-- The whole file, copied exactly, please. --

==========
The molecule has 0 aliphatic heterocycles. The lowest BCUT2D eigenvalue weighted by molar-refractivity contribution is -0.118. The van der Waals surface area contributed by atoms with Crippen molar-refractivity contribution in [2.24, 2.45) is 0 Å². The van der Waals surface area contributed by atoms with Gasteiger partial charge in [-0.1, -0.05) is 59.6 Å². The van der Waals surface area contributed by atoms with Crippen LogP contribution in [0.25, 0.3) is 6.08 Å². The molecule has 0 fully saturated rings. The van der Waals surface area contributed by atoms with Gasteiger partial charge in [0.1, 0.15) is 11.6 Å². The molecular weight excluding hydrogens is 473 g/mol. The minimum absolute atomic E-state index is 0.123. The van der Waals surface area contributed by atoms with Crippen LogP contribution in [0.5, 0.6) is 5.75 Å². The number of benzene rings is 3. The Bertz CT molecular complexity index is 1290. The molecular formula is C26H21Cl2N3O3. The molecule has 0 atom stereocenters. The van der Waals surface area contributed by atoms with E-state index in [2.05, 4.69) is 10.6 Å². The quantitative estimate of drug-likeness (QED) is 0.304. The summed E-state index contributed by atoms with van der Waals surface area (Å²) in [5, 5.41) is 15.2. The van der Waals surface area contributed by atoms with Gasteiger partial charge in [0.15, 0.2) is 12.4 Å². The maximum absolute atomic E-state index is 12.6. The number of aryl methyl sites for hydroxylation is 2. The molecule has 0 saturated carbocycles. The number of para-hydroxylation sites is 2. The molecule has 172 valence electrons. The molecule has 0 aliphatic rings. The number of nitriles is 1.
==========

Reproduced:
The molecule has 0 aliphatic heterocycles. The lowest BCUT2D eigenvalue weighted by molar-refractivity contribution is -0.118. The van der Waals surface area contributed by atoms with Crippen molar-refractivity contribution in [2.24, 2.45) is 0 Å². The van der Waals surface area contributed by atoms with Gasteiger partial charge in [-0.1, -0.05) is 59.6 Å². The van der Waals surface area contributed by atoms with Crippen LogP contribution in [0.25, 0.3) is 6.08 Å². The molecule has 0 fully saturated rings. The van der Waals surface area contributed by atoms with Gasteiger partial charge in [0.1, 0.15) is 11.6 Å². The molecular weight excluding hydrogens is 473 g/mol. The minimum absolute atomic E-state index is 0.123. The van der Waals surface area contributed by atoms with Crippen LogP contribution in [0.5, 0.6) is 5.75 Å². The number of benzene rings is 3. The Bertz CT molecular complexity index is 1290. The molecular formula is C26H21Cl2N3O3. The molecule has 0 atom stereocenters. The van der Waals surface area contributed by atoms with E-state index in [2.05, 4.69) is 10.6 Å². The quantitative estimate of drug-likeness (QED) is 0.304. The summed E-state index contributed by atoms with van der Waals surface area (Å²) in [5, 5.41) is 15.2. The van der Waals surface area contributed by atoms with Gasteiger partial charge in [0.15, 0.2) is 12.4 Å². The maximum absolute atomic E-state index is 12.6. The number of aryl methyl sites for hydroxylation is 2. The molecule has 0 saturated carbocycles. The number of para-hydroxylation sites is 2. The molecule has 172 valence electrons. The molecule has 0 aliphatic rings. The number of nitriles is 1.